When was the last time you rode the bus? For me, it was just a few weeks ago at the invitation of my daughter, Betty. My Mom doesn’t drive because she is visually impaired so she and my daughter ride the bus together all the time. No matter how mundane the destination, Betty has christened these little trips “bus adventures” because, when you really think about it, everything is an adventure to a two-and-a-half-year old.
On the day of our bus adventure, Betty invited me to join her and G-ma for a trip to the playground at the mall. Usually when the three of us go anywhere together it is by car, so this “Three Generations” bus trip was a first. Since she never knew me as a broke twenty-something, Betty thought I never rode a bus before and she wanted to show me how it’s done. She told me all about how we hold hands at the bus stop, how we put our dollars in the machine by the driver and where to find the best seats. When we got close to the mall, she told me all about pulling the cord to make the bus stop and reminded me to say “Thank You” to the bus driver on the way out.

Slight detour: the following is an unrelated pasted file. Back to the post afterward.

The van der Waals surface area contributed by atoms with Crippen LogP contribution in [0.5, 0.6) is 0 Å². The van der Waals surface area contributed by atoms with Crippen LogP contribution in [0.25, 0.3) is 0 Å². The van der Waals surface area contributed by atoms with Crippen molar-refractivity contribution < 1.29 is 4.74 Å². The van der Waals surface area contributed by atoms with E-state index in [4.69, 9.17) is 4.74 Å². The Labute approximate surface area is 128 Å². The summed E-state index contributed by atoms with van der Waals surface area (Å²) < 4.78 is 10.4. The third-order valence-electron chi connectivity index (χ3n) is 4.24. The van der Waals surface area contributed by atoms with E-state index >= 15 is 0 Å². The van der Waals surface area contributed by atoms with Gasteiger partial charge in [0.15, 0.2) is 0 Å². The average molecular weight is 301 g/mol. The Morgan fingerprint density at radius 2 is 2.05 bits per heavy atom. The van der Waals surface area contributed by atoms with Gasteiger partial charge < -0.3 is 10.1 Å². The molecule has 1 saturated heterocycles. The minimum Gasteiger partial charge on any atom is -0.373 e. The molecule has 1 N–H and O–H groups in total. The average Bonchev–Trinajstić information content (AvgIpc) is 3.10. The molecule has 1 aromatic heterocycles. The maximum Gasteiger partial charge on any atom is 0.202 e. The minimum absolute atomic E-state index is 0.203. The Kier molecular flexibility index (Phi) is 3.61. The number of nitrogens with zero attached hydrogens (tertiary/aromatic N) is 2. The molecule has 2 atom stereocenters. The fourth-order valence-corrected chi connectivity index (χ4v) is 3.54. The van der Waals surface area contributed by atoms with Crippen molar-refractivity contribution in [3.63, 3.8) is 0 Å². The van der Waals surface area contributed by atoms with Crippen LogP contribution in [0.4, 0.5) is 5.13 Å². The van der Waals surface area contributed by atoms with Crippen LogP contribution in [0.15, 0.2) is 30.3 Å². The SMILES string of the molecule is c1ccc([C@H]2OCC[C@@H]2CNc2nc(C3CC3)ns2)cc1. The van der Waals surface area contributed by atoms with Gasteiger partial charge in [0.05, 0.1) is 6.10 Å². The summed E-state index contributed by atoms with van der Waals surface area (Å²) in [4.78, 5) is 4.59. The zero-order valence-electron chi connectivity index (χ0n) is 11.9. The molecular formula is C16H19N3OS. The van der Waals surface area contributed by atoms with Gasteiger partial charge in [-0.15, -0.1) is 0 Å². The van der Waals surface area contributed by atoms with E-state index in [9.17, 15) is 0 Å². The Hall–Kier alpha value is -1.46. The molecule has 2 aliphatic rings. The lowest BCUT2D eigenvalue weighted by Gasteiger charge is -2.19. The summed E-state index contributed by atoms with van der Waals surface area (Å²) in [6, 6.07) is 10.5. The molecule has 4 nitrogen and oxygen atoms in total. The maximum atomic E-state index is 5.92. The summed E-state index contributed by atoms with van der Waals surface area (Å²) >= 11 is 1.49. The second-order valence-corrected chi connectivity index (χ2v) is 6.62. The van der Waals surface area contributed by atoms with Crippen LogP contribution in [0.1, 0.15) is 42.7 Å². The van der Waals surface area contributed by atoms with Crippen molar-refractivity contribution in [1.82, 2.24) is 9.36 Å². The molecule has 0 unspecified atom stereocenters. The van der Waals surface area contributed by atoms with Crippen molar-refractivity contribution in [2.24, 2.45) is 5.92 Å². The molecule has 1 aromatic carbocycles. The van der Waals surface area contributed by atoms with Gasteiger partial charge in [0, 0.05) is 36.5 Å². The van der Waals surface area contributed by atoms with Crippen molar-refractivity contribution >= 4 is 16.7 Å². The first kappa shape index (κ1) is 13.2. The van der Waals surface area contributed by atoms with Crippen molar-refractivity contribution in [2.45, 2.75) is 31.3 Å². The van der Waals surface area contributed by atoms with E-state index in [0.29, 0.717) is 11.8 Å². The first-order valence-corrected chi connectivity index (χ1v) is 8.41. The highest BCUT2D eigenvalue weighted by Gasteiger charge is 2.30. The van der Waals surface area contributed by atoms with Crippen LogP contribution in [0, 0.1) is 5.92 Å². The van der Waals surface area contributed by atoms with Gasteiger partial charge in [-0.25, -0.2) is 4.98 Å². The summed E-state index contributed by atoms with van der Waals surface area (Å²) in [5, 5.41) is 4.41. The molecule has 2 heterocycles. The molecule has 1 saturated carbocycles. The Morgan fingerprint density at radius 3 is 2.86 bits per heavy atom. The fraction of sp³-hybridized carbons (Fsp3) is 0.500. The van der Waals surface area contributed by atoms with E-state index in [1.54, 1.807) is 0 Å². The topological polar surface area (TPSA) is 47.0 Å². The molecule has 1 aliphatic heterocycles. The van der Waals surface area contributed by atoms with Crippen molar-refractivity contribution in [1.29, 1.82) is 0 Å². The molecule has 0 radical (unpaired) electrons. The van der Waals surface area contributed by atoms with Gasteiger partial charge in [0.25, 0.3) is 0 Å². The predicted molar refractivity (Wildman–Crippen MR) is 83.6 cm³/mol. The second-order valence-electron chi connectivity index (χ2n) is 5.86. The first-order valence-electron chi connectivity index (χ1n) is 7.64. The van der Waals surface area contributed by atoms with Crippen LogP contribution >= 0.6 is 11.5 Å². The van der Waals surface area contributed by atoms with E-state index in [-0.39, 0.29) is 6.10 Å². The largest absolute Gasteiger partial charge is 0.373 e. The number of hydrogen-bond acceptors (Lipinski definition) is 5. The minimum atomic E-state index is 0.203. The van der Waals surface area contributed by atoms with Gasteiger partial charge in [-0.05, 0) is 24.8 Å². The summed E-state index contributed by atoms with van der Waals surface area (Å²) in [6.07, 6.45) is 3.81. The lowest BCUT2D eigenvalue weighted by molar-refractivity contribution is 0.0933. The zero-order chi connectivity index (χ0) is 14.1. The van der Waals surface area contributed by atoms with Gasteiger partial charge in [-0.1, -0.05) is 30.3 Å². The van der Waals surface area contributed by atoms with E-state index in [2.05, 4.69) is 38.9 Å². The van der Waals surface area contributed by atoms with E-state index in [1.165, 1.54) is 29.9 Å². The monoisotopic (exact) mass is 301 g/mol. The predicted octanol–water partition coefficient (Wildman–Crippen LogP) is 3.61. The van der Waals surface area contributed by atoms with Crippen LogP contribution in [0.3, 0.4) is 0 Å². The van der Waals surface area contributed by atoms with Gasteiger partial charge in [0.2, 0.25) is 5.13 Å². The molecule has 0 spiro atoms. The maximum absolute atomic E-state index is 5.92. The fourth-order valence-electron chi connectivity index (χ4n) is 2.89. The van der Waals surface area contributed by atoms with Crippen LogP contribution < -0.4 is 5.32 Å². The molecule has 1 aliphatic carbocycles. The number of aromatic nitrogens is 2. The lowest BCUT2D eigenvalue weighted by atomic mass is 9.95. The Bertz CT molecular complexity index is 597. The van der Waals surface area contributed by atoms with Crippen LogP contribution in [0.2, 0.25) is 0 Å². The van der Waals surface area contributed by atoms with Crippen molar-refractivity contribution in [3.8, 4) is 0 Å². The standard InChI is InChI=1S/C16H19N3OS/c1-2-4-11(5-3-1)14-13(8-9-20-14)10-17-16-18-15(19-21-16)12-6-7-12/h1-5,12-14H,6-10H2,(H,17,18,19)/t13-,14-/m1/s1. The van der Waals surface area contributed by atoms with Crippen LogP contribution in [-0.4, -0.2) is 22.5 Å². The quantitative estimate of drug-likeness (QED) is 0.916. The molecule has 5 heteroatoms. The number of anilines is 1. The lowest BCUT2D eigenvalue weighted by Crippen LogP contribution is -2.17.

Parenting my daughter teaches me new things all the time, but this was the first time she actually realized she was teaching me something. Of course, I asked a lot of questions, being a first time rider and all. She was so confident. I could see it in her body language, her strong little shoulders and her head held high as she looked me in the eye and explained each step of the process. Later, as we rode home from the mall after playing hard in the kids’ zone, grabbing a slice of pizza in the food court and making an impromptu stop at The Disney Store, I watched her as she quietly looked out the window at the neighborhoods going by. She was sleepy but satisfied; proud of herself. I thanked her for taking me on a bus adventure and told her what a good job she did teaching me how to ride the bus. She snuggled into me and sighed, “I love you, Mommy.” It was a pretty good day.